I've recently seen a TV series called Container Homes, where folks work with local contractors to turn 40 foot containers into homes. They seem quite durable, made to last multiple ocean crossings while stacked quite tall on container ships. I was wondering, assuming a local municipality allowed them even, if making a home from say 6 containers, making the equivalent of a 24 ft by 40 ft home, 3 wide and 2 stories tall, on a cement foundation and with city water and septic connection, would hold its value in comparison to a standard wood built house?

The containers would be mounted/secured to a standard foundation (or as needed to support their weight), welded to each other, connected to standard water/septic/electric/gas like a regular house. Internally insulated, painted externally, fitted with standard doors & windows, etc. The main difference is that instead of 2x4, 2x6, 2x8 walls, rafters, etc, all the structural support comes from the containers.

I'm assuming it would be taxed just like any other residential property, with a title, deed, insurance, etc. just like any other house.

  • It may help to make this question a little more answerable if you can give some more context - can we assume that your 24 x 50 ft home is built to standard residential code, attached to a permanent foundation (not just sitting on a pad), with permanent utilities, is on your jurisdiction's tax roll, and is titled? Many "container homes" can't really have an assessed value because they don't meet these criteria and don't essentially count as a home in the legal sense.
    – dwizum
    Commented Dec 12, 2019 at 18:22
  • 1
    Maybe two months ago I read an article about a man who is in the process of turning 8 shipping containers into a home. What struck me was that in addition to a lot of sweat equity, the construction cost was going to be about $250k. Given what comparable size homes are selling for in the neighborhood, it didn't seem like a great savings and perhaps it was more of a novelty idea. Commented Dec 12, 2019 at 19:00
  • The show made it seem like more of a deal, with a lot of the metal work done off site, then trucked in and dropped into place by crane, where it took the local crew something like 6-8 weeks to do all the finish type work. No time spent putting up exterior walls, sheathing, etc. Just spray in insulation and frame out rooms as would normally be done.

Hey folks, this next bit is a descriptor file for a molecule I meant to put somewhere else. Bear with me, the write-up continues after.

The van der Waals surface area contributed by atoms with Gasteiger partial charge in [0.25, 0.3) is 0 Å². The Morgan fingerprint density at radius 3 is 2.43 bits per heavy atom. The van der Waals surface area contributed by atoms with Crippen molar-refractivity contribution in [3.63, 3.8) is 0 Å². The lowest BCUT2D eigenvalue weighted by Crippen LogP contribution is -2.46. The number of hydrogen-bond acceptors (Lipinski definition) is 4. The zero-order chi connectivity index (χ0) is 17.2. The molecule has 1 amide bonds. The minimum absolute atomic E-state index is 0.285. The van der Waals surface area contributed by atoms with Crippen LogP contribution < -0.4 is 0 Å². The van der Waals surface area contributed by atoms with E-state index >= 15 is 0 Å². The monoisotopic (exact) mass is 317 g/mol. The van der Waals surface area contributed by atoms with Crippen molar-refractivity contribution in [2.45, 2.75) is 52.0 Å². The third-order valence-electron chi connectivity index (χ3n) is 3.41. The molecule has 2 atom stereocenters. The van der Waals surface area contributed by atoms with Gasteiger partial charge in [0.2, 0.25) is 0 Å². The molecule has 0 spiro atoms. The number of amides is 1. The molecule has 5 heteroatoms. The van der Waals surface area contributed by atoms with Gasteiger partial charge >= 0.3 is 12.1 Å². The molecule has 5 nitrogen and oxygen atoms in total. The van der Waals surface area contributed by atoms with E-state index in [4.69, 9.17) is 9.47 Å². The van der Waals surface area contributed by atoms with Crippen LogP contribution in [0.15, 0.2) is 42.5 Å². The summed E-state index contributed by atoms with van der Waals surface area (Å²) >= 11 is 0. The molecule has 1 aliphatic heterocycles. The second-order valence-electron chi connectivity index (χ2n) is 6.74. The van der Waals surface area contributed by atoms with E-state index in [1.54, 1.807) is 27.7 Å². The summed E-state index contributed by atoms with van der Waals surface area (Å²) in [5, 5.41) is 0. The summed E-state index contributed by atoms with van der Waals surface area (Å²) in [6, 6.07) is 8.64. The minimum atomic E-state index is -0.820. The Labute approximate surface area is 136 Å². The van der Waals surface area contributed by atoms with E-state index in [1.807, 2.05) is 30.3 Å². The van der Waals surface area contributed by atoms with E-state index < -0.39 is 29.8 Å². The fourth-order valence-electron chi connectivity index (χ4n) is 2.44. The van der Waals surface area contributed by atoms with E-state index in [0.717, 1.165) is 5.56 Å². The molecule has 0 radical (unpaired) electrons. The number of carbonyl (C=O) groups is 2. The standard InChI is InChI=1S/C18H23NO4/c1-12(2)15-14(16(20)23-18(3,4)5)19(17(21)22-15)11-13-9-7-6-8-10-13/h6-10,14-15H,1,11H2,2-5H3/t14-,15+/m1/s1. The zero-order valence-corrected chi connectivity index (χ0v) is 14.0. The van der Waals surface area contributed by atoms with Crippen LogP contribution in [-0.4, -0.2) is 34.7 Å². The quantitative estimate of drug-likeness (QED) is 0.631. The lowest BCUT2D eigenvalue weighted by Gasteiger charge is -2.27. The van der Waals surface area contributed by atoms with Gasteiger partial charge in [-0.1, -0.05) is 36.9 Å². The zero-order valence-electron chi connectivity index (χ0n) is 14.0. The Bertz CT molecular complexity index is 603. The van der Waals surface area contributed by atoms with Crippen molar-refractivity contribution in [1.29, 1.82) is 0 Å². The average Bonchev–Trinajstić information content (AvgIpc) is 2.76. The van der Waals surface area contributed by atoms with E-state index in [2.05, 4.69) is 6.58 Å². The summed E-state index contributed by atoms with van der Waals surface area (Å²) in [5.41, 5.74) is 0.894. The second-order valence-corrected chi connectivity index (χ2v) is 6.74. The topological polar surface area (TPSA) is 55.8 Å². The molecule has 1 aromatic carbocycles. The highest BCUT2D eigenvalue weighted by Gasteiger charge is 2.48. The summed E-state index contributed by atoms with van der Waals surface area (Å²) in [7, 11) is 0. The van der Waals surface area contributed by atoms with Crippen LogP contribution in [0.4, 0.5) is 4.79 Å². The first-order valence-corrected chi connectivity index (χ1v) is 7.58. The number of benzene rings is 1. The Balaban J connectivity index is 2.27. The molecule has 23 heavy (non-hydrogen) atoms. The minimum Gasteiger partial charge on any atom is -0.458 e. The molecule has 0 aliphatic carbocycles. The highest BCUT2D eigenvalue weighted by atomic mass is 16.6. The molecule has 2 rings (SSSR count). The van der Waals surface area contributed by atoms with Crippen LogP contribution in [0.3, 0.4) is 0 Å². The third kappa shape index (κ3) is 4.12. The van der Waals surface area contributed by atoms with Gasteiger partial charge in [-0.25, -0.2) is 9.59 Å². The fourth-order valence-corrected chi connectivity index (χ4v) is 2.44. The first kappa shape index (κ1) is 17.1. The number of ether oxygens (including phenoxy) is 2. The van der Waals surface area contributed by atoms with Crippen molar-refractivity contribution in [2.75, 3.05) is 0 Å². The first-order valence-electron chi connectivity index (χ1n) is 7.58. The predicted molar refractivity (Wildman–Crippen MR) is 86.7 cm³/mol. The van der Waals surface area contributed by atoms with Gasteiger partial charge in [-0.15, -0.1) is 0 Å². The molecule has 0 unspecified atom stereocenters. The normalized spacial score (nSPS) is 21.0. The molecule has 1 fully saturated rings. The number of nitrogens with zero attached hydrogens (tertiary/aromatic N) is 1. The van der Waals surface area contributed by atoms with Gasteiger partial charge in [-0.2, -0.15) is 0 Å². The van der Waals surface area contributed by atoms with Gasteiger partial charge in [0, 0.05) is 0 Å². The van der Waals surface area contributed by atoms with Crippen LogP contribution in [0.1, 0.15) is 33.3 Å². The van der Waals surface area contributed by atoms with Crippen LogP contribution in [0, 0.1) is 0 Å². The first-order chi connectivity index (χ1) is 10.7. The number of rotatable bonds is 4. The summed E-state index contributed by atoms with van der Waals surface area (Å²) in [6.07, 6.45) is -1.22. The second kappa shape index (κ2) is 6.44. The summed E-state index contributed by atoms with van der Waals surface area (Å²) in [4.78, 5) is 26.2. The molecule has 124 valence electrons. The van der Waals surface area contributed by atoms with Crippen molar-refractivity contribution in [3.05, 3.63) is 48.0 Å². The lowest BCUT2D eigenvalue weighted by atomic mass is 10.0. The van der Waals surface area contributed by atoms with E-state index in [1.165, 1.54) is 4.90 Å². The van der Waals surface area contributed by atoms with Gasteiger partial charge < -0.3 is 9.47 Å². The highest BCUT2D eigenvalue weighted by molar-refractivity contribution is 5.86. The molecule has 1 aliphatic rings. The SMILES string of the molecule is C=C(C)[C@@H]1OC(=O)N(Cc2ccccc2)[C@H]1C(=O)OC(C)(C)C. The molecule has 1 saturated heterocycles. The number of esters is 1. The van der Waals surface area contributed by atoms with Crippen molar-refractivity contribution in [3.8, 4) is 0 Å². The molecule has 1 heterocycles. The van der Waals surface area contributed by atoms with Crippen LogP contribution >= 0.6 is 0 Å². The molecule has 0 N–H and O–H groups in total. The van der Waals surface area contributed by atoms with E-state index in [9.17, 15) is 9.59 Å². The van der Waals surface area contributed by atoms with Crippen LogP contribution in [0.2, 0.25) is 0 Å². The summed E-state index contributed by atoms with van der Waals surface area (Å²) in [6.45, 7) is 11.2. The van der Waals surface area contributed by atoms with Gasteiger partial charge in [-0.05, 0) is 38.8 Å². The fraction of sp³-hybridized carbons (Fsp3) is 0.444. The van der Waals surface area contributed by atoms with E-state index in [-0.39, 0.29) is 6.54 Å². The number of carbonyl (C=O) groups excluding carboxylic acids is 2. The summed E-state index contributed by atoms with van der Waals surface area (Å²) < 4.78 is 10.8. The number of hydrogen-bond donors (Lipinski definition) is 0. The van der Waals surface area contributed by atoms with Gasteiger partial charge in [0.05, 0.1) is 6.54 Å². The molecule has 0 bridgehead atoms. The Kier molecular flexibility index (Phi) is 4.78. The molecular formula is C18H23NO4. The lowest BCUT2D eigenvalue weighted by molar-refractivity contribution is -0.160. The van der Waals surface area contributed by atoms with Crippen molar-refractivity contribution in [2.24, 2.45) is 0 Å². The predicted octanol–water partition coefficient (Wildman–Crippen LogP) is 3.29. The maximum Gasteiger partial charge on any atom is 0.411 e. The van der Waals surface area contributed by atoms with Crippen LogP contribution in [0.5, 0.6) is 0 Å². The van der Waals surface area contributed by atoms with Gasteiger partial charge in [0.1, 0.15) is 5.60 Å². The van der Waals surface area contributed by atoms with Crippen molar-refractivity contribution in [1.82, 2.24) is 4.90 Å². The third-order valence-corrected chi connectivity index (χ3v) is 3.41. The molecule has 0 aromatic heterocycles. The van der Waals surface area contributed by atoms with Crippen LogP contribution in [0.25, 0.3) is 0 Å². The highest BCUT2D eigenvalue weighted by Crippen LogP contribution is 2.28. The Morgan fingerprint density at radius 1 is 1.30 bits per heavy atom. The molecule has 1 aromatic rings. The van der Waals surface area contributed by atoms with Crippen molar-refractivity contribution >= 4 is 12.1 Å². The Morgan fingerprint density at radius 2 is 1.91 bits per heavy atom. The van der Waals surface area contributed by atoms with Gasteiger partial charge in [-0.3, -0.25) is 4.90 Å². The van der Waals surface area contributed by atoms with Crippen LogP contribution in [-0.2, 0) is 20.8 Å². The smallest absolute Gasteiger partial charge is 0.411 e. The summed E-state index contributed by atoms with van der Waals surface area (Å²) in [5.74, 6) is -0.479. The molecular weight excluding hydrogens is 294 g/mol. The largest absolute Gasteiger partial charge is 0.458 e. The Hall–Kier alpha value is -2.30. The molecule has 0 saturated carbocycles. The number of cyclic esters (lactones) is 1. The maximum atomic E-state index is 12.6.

– CrossRoads
    Commented Dec 12, 2019 at 19:05
  • They didn't go into a lot of details re: plumbing for kitchen, bathrooms, wiring, etc. yet it was all in place for the homeowners when done.
    – CrossRoads
    Commented Dec 12, 2019 at 19:07
  • The off-site metal work, crane, crew, etc isn't cheap.
    – RonJohn
    Commented Dec 12, 2019 at 23:54

2 Answers 2


This may end up getting closed as too opinion based but I'll take a crack at it.

You'd probably have problems with appraisals because it would be difficult to find comparable properties. At a minimum, you'd expect to have a larger than normal variance in appraised values which would make getting a mortgage (either initially or for a new buyer) harder. That's going to impact the value at least in terms of a hassle discount but it probably doesn't impact a subsequent purchase any more than an initial finance if that's how you want to define "holding value".

Beyond that, any time you have an unusual/ unique product, you're going to be more exposed than normal to the whims of the market. If the small number of people interested in container homes grows, your home would likely do very well. If that number shrinks, your home value would get clobbered. In either case, it would probably take longer to sell than an average home just because you're targeting a very niche market.

Personally, I'd expect a container home to be a poor investment that you'd struggle to get a bank to write a loan on and that you'd struggle to find someone in the future that wanted to buy it. But that's very opinion-based and quickly gets into the realm of "is this stock/ sector going to outperform the market".